Reproduced ibid. (140, as ‘The Circus, Islington’).
Reproduced ibid. (122, as ‘London Bridge; Adelaide House and Fresh Wharf from the Southern End’).
Reproduced ibid. (121, as ‘Sunlit Square, Victoria Station’).
Reproduced ibid. (169).
Reproduced in Christie’s, London, 17 November 1978 (lot 24, as ‘The Fruit Stall’) and This Other Eden: Paintings from the Yale Center for British Art, exhibition catalogue, Yale Center for British Art, New Haven 1998 (74, as ‘Fruit Stall, King’s Cross’).
Sunday Times, 24 January 1915, p.13.
As told to John Rothenstein, Modern English Painters, vol.1, London 1962, p.213.
Charles Ginner, ‘Neo-Realism’, New Age, 1 January 1914, p.272. The visit is mentioned by Frank Rutter, implying that Ginner was already an admirer of Van Gogh, in Frank Rutter, ‘The Work of Harold Gilman and Spencer Gore: A Definitive Survey’, Studio, vol.101, no.456, March 1931, p.208.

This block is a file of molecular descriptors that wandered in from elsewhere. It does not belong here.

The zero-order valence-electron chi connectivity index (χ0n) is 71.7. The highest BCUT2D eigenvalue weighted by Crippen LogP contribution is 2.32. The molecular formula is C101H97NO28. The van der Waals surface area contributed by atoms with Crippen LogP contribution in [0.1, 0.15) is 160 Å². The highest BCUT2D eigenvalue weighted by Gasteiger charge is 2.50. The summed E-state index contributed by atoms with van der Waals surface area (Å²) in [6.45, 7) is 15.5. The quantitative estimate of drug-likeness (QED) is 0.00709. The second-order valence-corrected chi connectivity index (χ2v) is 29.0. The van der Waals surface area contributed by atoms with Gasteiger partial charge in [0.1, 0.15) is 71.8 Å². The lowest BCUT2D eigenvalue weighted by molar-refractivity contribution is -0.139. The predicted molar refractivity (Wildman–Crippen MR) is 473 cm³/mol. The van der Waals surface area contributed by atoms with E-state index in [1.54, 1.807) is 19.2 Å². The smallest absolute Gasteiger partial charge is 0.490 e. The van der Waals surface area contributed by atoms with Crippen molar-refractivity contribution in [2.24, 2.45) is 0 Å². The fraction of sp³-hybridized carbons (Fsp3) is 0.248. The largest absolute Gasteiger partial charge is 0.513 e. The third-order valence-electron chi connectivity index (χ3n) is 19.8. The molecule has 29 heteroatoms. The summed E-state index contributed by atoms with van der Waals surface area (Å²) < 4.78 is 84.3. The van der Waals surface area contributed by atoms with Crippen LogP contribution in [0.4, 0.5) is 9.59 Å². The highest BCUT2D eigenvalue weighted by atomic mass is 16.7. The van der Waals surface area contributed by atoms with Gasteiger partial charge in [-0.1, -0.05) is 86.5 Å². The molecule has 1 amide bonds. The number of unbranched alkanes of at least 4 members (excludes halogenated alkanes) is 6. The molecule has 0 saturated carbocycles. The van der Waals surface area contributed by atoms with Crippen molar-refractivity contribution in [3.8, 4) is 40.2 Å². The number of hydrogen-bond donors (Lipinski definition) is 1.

Manet and the Post-Impressionists, Grafton Galleries, London, November 1910–January 1911.
J.B. de la Faille, L’Oeuvre de Vincent van Gogh: Catalogue raisonné, Paris and Brussels 1928, no.549. As Intorno di Ristorante, in Paolo Lacaldano (ed.), L’opera pittorica completa di Van Gogh, Milan 1977, no.538.
Anna Gruetzner Robins, Modern Art in Britain 1910–1914, exhibition catalogue, Barbican Art Gallery, London 1997, pp.120–1.
Reproduced in Charles Ginner 1878–1952, exhibition catalogue, Fine Art Society, London 1985 (3).
E.649–1948. Reproduced in Simon Watney, English Post-Impressionism, London 1980, fig.22, p.40.